Fuel sector in for shake-up
Only a full sale of Gull New Zealand will secure Australian owner Ampol’s clearance from the Commerce Commission to buy Z Energy, says the latter’s leader as the NZX-listed Kiwi fuel retailer begins four weeks of exclusive takeover talks.
With Ampol having flagged Gull’s divestment and due-diligence work in its infancy, the Australian company’s chief executive said it is premature to reach a firm view on how much of Gull the ASX-listed fuel retailer will give up for its takeover target.
Shares in Z Energy closed 43c up at $3.48 on August after the announcement that Ampol made a non-binding, indicative offer of $3.78 a share to value the target’s company’s equity at slightly less than $2 billion.
Z Energy and Ampol have agreed to four weeks of due diligence, with the cash and possible scrip option deal subject to numerous approvals, including that of the Commerce Commission.
Ampol, formerly Caltex Australia, already has a presence in New Zealand after buying Gull in 2017 for $340 million.
Those operations are raising concerns centred on competition law because the acquisition could substantially lessen competition in the domestic fuel market.
Apart from major retailers Z, BP and Mobil’s shared assets, Gull is the only other player with its own terminal and storage infrastructure.
Ampol says it will commit to a “material” divestment to ensure any potential issues are addressed, which may include letting go of Gull entirely.
Asked whether anything less than a full divestment would suffice, Z Energy chief executive Mike Bennetts says it wouldn’t.
“We think it’s only through a full divestment that Ampol would get clearance,” he adds. “We do think there will equally be a consideration of whom Ampol divests to given the way the commission regards Gull’s participation in the market.
“I would expect them to have their eye on the type of purchaser involved, whether it’s somebody in the market or somebody new, whether it be domestic or foreign-owned.”
A range of players could take a shine to Gull, Bennetts says, such as a smaller, existing participant, domestic and international private equity firms and global trade players.
Matt Halliday, Ampol’s chief executive, has remain tight-lipped about the clearance application given the early days oof the due-diligence process, but says the company has been clear that the takeover may include Gull’s full sale.
“We’ve got to do our diligence to firm up value,” says Halliday. “We’ve got to work through preparing potential regulatory filing so that work will start now.”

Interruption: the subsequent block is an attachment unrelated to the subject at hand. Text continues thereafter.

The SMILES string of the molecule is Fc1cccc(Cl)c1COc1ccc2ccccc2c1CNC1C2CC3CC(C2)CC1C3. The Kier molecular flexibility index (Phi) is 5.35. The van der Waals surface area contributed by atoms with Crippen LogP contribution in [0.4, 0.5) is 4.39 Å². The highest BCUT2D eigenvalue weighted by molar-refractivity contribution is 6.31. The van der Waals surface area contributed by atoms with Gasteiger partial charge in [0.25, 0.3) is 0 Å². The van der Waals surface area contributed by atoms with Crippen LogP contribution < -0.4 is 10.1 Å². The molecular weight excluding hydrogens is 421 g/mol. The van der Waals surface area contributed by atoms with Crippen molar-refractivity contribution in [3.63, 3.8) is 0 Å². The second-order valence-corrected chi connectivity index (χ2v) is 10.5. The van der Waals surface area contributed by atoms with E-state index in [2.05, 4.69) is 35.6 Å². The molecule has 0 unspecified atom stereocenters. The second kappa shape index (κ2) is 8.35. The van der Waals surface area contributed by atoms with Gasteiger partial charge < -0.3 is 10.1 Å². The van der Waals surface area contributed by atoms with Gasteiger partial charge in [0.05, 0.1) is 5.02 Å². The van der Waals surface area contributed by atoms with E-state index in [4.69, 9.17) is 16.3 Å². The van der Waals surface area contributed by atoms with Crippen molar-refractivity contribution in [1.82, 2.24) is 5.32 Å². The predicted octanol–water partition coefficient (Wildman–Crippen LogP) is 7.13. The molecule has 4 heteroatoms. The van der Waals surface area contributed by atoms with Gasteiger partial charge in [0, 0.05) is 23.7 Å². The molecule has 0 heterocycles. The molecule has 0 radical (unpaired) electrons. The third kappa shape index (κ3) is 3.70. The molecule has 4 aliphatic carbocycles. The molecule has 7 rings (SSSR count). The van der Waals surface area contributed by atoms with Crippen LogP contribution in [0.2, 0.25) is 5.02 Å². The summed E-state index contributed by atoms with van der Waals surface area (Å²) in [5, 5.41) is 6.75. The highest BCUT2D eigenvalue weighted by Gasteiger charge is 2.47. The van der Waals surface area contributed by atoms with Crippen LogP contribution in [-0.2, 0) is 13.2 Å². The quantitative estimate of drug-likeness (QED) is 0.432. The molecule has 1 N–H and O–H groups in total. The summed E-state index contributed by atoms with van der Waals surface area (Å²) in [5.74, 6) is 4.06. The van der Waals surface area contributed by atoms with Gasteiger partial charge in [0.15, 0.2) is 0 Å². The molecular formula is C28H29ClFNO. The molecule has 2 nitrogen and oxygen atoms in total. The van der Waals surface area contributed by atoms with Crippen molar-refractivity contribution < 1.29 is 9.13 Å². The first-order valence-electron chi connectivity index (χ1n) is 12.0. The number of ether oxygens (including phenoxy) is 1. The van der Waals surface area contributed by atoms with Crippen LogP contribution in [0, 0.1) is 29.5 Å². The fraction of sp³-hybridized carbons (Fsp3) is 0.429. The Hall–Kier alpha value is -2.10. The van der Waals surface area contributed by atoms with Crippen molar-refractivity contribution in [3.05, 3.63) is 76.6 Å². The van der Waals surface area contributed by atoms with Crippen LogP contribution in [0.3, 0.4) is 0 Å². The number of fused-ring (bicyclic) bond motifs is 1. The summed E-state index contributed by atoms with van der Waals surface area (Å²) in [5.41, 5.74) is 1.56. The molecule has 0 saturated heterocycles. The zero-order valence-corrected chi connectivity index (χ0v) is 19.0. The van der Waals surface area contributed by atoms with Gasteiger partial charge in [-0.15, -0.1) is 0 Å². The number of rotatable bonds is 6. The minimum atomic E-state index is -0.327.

A spokesperson for the Commerce Commission says the regulator, via media reports, is aware of Ampol’s bid to acquire Z Energy, including the parties’ public statements of the need to obtain clearance.
The regulator published details of proposed acquisitions once applications were made, and the competition watchdog has 40 working days to reach a decision – a timeframe that can be extended by consent.
The spokesperson adds: “We encourage parties to engage in pre-notification discussions with the commission before applying for clearance. However, we keep the fact of any such discussions confidential.”
Firming up value
Halliday says Z Energy’s investor day on July 28 was a chance to set out its story and potential. Through discussions, the Australian company had developed a better understanding of the business, which led to the $3.78 offer – a price Z’s board indicated was worth more thorough thought.
Asked if he expected to raise the offer further once due diligence concluded, Halliday told the NBR the challenge for Ampol is “to make sure we can firm up that view of value as we conduct that four-week exclusive process”.
Halliday says Ampol is interested in Z Energy because combining the complementary businesses will unlock greater scale, resulting in a quicker, harder push at decarbonising the countries’ energy use.
New Zealand could also benefit from Ampol’s expertise and experience with fuel security, with the oil refinery as Marsden Point on the cusp of executing plans to end domestic refining operations and instead store and distribute ready-made, imported fuels.
“Stepping right back from it strategically, setting up a trans-Tasman leader in fuels with greater scale is going to be critical to accelerating momentum around the energy transition, where both companies to date have taken some important steps,” adds Halliday.
In May, Ampol launched its future energy and decarbonisation strategy. This includes a commitment to reach operational net-zero emissions by 2040 and developing future energy solutions, such as electricity, hydrogen and biofuels.